At first blush, it seems like a positive development — the amount of money owed by students at graduation appears to be plateauing, according to a recent report from SavingForCollege.com analyzing federal student loan data.
However, warns the report’s author, education policy expert Mark Kantrowitz, the change is less about college affordability and more about the fact that parents are increasingly borrowing to cover college costs for their children.
Here’s what you need to know about this trend — and how to keep from getting in over your head with education debt.
Federal student loan limits aren’t always adequate
After digging into the data, Kantrowitz discovered that total student debt for a bachelor’s degree has barely increased since the 2011-2012 school year, after trending upward during the previous two decades.
“Schools aren’t getting more affordable and there isn’t less education debt,” Kantrowitz said. “Instead, students are running up against their annual federal loan limits and their parents are borrowing to pay extra.”
For most students, borrowing student loans is a necessity; college costs continue to rise and government student aid at both the state and federal levels haven’t kept up.
“If you look at the costs related to running a university campus, they’ve gone up, and tuition continues to outpace inflation,” Kantrowitz said. “At the same time, state appropriations have decreased and tepid increases in federal aid to low-income students, like the Pell Grant, don’t come close matching the costs of attending college.”
Because federal student loan limits haven’t been increased for more than 10 years, Kantrowitz pointed out, they are quickly becoming outstripped, especially when it comes to four-year private nonprofit institutions. Students hit the funding wall, and their parents step in to close the funding gap with Parent PLUS loans or by cosigning on private student loans.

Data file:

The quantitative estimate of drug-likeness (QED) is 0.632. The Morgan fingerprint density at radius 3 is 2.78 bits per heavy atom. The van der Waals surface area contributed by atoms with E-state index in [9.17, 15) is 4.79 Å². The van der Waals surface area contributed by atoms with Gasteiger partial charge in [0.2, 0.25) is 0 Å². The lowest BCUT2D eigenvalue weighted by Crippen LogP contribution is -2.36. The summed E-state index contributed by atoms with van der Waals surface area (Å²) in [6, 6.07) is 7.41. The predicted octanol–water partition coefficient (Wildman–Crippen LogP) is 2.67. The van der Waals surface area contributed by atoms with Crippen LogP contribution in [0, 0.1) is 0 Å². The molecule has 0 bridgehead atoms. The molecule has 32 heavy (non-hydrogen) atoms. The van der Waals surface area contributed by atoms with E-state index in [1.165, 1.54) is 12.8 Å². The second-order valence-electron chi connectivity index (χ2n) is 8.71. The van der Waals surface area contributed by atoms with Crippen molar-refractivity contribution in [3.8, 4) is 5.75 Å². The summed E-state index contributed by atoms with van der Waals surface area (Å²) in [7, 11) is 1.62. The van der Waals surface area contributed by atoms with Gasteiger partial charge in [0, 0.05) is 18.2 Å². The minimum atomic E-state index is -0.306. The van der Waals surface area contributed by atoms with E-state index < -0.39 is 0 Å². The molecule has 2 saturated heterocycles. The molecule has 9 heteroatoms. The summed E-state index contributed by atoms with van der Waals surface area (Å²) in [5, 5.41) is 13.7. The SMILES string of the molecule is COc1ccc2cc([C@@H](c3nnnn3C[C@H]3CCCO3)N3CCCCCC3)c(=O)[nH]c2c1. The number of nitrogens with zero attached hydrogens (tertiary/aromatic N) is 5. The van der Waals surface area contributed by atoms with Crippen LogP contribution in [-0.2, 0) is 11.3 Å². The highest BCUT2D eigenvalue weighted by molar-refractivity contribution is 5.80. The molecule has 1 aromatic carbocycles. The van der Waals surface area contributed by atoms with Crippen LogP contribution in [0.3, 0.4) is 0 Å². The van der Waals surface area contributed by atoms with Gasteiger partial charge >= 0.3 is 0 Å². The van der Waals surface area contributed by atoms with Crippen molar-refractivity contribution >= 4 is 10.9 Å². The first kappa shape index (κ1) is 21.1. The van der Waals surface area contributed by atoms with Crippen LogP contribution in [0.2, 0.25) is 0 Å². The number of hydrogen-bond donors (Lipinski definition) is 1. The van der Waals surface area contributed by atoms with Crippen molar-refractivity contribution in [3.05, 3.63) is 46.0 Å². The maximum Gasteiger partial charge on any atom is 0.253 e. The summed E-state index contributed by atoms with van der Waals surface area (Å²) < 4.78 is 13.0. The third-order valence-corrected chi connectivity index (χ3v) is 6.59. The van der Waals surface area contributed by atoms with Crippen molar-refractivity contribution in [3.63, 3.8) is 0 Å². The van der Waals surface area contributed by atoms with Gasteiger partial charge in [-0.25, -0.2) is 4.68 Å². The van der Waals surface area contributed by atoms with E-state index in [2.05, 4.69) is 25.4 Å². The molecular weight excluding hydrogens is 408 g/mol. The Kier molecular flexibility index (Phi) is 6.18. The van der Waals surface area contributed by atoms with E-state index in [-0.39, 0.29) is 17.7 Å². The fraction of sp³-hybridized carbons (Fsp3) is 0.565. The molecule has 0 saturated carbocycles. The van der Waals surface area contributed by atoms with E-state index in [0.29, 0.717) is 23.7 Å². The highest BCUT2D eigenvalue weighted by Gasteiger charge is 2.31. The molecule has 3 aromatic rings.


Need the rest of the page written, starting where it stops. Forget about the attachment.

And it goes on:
Parents are putting their futures at risk
Unfortunately, Kantrowitz pointed out, many parents are putting their own retirement prospects at risk.
“Student borrowers are putting off life milestones like getting married and buying houses,” he said. “At the same time, many parents are now going to have to put off retirement because of their own student debt.”
For years, Kantrowitz has encouraged students to limit their own total debt to no more than their expected first year’s salary upon graduation. Today, Kantrowitz warns parents to limit their education borrowing on behalf of their children to one year’s salary total for all kids and years of college.
“Unfortunately, like student borrowers who over-borrow, many parents are over-borrowing,” Kantrowitz said. “It could mean they have to put off retirement since it’s best to be debt-free before you retire.”
It’s possible to still retire if you have Parent PLUS loans, Kantrowitz said, but you might have to do a little finagling. For example, he explained that, without a regular income, retirees could consolidate their PLUS loans and get on income-driven repayment to better manage cash flow.
That path basically acknowledges that you’re never going to pay off the debt, though. “You could even potentially get your payments down near zero,” Kantrowitz said. “But that means that you’re admitting that you’ll just keep the loans and wait for them to be discharged upon your death.”